Mortgage rates are near its highest point since 2009. "While housing affordability and inflationary pressures pose challenges for potential buyers, house price growth will continue but is expected to decelerate in the coming months." said Sam Khater, Freddie Mac’s Chief Economist.

A $400,000 home with 10% down payment and a 30-year term has the choice of a 5.27% fixed-rate or 3.96% for a 5/1 adjustable-rate mortgage. The principal and interest payment will be $1,992.40 for the fixed-rate and $1,710.40 for the adjustable rate saving the buyer $281.99 per month for five years.

There is an additional savings for the buyer choosing the adjustable-rate mortgage because the unpaid balance at the end of the five-year first period is $6,429 less than the fixed-rate. The total savings to the buyer on the adjustable-rate during the first period is $23,348 or $389.13 per month for sixty months.

At the end of the first period, the rate on the mortgage can adjust according to the then, current index plus the margin subject to the caps as specified in the note. These safeguards remove control from the lender or servicer from arbitrarily raising the rate.

The caps restrict the payments from going up more than a certain amount at each period or overall, for the life of the mortgage. A common cap might be that it cannot adjust more than 2%, up or down, at any given adjustment period or 6% above or below the initial note rate.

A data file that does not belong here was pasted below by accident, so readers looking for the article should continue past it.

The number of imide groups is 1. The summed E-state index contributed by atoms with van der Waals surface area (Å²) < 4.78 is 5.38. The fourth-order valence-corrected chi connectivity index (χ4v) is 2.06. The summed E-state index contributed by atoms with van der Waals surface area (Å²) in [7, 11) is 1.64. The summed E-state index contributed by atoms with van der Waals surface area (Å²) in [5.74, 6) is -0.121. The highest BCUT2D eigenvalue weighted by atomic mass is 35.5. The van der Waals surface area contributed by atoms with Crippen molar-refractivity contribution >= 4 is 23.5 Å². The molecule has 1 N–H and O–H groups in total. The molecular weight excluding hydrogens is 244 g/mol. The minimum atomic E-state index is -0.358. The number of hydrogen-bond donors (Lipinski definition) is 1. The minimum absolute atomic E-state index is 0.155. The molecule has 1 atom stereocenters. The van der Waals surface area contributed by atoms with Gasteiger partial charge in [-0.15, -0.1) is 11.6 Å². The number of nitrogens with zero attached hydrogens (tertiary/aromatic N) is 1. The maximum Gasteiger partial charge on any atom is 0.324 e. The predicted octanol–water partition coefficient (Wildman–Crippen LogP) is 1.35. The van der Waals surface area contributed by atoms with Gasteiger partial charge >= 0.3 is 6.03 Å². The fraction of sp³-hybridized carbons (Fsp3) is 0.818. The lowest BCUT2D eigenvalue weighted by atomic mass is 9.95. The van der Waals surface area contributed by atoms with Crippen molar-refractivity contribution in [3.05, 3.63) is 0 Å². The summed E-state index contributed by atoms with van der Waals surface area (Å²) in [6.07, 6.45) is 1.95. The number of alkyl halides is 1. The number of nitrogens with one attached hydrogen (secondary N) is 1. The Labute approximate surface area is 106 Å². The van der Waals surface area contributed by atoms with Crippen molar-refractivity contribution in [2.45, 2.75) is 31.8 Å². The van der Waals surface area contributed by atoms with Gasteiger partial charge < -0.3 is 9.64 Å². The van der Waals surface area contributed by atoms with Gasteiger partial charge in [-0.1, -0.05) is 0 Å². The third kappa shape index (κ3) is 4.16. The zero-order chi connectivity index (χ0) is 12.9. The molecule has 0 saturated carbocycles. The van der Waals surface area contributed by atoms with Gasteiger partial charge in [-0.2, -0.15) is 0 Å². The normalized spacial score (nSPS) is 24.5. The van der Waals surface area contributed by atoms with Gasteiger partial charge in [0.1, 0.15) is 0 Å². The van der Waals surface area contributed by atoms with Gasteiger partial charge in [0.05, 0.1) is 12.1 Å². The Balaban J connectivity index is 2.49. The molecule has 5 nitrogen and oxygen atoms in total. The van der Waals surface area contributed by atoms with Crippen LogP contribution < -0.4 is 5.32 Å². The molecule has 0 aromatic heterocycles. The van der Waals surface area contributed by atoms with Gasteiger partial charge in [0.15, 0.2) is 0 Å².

Adjustable-rate mortgages must adjust downward if the index indicates a reduction at the anniversary of the adjustment period. The overall trend has been lower rates for the past thirty years until recently.

Using an Adjustable Rate Comparison tool, you can project a breakeven point to determine at what point the ARM would be more expensive than the fixed-rate, assuming a worst case situation where the rates would increase the maximum at each period.

In the case of the previous example, the breakeven would occur at 7 years and 6 months. This means that if the buyer were to sell the home prior to that projection, the ARM would provide the cheapest cost of funds to purchase the home. On the other hand, if the buyer knew they would stay longer than that, it might be a safer option to go with the fixed-rate.

It is good to be aware of available options when financing a home. Analyzing, using the best information available, can help you make an informed decision. Make your own comparison using our ARM Comparison. Current interest rates can be found on Freddie Mac.

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Helping the Seller See Your FHA/VA Offer More Favorably

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With multiple offers the norm on many listings these days, the seller relies on their listing agent to help them determine which one to accept. In some cases, offers subject to FHA or VA mortgages tend to move to the bottom of the list.